Don’t go there

Is the Internet the death of travel writing?

Television didn’t kill great travel writing, but the Web just might. Consider the kind of content being brought to you by the titans of roamin’ journalism. From Travel & Leisure: Crazy Holiday Light Displays. World’s Scariest Runways. 50 Best Romantic Getaways. World’s Worst Travel Diseases. From Concierge.com, the Website powered by Conde Nast Traveler, this dross: Off the Grid: 10 Places to Totally Unplug. Hottest Hotel Hookups: 9 Places Where Celebs Got Caught.
Wow. The utter debasement of the word “best” to move magazines and/or generate site traffic is what it is, but what’s more depressing is what this kind of corporate-driven drivel hath wrought on the traveler’s literary landscape – and how it’s destroying the way we think about travel too.
Not only are we a long way from Mark Twain and his travels with a bunch of innocents abroad, we’re a long way from Horizon, that great literary magazine of the 1970s, and hell, we’re no longer even within sight of that numinous ‘80s repository of percolating wanderlust, the Banana Republic catalogue (wherein the French Café Shirt was described as “turning mere sophisticate into instant boulevardier: exudes worldly wisdom and elan. The old-fashioned hand-picking on pockets, collar and cuffs marks the wearer as someone who’s unswayed by the latest fads: the fabric falls in folds of consummate unconcern.” Sold.)
How, exactly, did we go from Bruce Chatwin, Jan Morris and for that matter Mel and Patricia Ziegler to “Out and About: Key West” (The New York Times), “Confessions of a Hotel Housekeeper (CNN.com) and “America’s Best Doughnuts” (ForbesTraveler.com)? In a word, greed. The same avarice that’s cracked the foundations of the economy has dumbed down travel writing and numbed readers – who are now “users” – almost to the point of no return. Which would be of little concern if print publishing were in a healthy, robust state, but – no comment.
As magazines fold left and right, and ad pages fall and what titles we’re left with thin out, the flight to online travel information consumption will intensify. Are we to blithely settle for the mediocrity that is so rampant in this once exciting new medium? At a travel writer’s conference in Scottsdale, Ariz. last October, Travel & Leisure online executive editor Rich Beattie told a roomful of eager scribes-to-be that “Clear is the new clever.” He was referring to his Website’s woefully watered down heds and deks: 20 Great X…50 Best Y… and his justification for them: search engine optimization, or SEO. The (flawed) thinking here is that Joe Web surfer is likelier to tap “10 Hot Hotel Hook-ups” into Google’s search bar than, say, “Rendezvous with George and Condi at the Ritz”, thereby more driving page views to the Website. In other words, Beattie was saying, circulation pressures now trump editorial priorities, all the time, every time.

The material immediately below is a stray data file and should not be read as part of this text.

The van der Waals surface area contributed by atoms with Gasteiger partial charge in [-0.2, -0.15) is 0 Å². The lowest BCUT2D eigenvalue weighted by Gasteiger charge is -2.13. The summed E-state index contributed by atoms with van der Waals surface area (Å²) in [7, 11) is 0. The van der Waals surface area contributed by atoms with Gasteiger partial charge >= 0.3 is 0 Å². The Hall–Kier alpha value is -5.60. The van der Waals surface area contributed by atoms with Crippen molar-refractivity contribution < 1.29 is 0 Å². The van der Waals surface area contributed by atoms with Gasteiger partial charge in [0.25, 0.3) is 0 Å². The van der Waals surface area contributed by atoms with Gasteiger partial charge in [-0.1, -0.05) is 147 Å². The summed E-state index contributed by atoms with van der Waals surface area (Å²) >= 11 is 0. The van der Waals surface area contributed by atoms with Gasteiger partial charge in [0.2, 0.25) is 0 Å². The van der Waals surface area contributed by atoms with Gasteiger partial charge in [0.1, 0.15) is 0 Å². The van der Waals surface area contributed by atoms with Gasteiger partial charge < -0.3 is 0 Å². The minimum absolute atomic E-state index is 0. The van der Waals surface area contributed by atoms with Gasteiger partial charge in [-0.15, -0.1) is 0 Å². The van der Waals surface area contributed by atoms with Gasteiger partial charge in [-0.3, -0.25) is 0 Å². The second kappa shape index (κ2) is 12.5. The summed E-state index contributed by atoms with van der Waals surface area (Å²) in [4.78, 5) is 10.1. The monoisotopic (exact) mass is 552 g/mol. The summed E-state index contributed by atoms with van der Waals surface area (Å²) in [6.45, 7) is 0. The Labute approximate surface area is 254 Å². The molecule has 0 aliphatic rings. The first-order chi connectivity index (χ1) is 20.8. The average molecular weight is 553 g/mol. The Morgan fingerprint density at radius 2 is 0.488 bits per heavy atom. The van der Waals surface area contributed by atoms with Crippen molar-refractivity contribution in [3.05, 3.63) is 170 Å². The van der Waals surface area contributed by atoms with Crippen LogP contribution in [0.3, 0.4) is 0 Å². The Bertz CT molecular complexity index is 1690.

The fact that’s he’s not alone doesn’t mean, however, he should be readily forgiven. You could forgive a marketer for speaking in Orwellian tongues, but for an editor to fall into that trap is anything but doubleplusgood. For there is never a “new clever.” If you have to resort to banal headlines in order to cover a new resort or attract readers, you’re simply not being clever enough, and you probably should be selling real estate, not crafting content.
But Travel & Leisure is not the worst culprit in this mess. It is the reductive and infantile American consumer mentality itself, notoriously self-defeating when it comes to the possibility of intellectual advancement. The fracturing of the leisure content landscape online into so many tasteless flakes parallels, for one, the crass downward spiral of print publishing standards (50 Places to Go Birding Before You Die??) and for that matter of the physical landscape as well: America is littered with strip malls of the lowest aesthetic value to mankind because semi-educated managers in boardrooms in New York and Chicago and Dallas thought it made good economic sense at the time. A bit late in the day to revise that kind of thinking now.
Publishers’ relentless focus on Web site traffic demonstrates their lack of understanding of the medium but it will continue even as America’s relentless focus on profits saps the country’s energy and coffers. When priorities are so far off base, there’s no amount of protestation that will counteract inertia. Consider a press release issued by Forbes.com on January 22: “Forbes.com Traffic Surges in December: Leading Financial Web Site Attracts 20 Million Unique Monthly Visitors…a 46% increase over December 2007.” Forbes.com includes ForbesTraveler.com, from which most of the staff was unceremoniously laid off in late 2008 (not mentioned in said press release). If I were a travel publisher – and I have been – I’d want the media to see me in my best clothes, not my undergarments. I’d want them to know about my great, enriching, inimitable features, not how many eyeballs may (or may not have) crossed them.
After all, who cares? Not advertisers – they’re pulling creative from coast to coast, from Conde Nast in the East to The Desert Sun (in Palm Springs, Calif.) in the West. Perhaps they’ll get back into the game when the content compels them to. Right now, it’s a desert. Could there be anything more unromantic than “50 Best Romantic Getaways”? How about a good old-fashioned tale of sex with a stranger on the Orient-Express? (Paul Theroux, where are you?) As for 10 Places to Totally Unplug? Oy. I can shut off the Internet in my TV-less Manhattan apartment and for all intents and purposes be in the wilds of Queens. Creativity, please. Can I make this any clearer?

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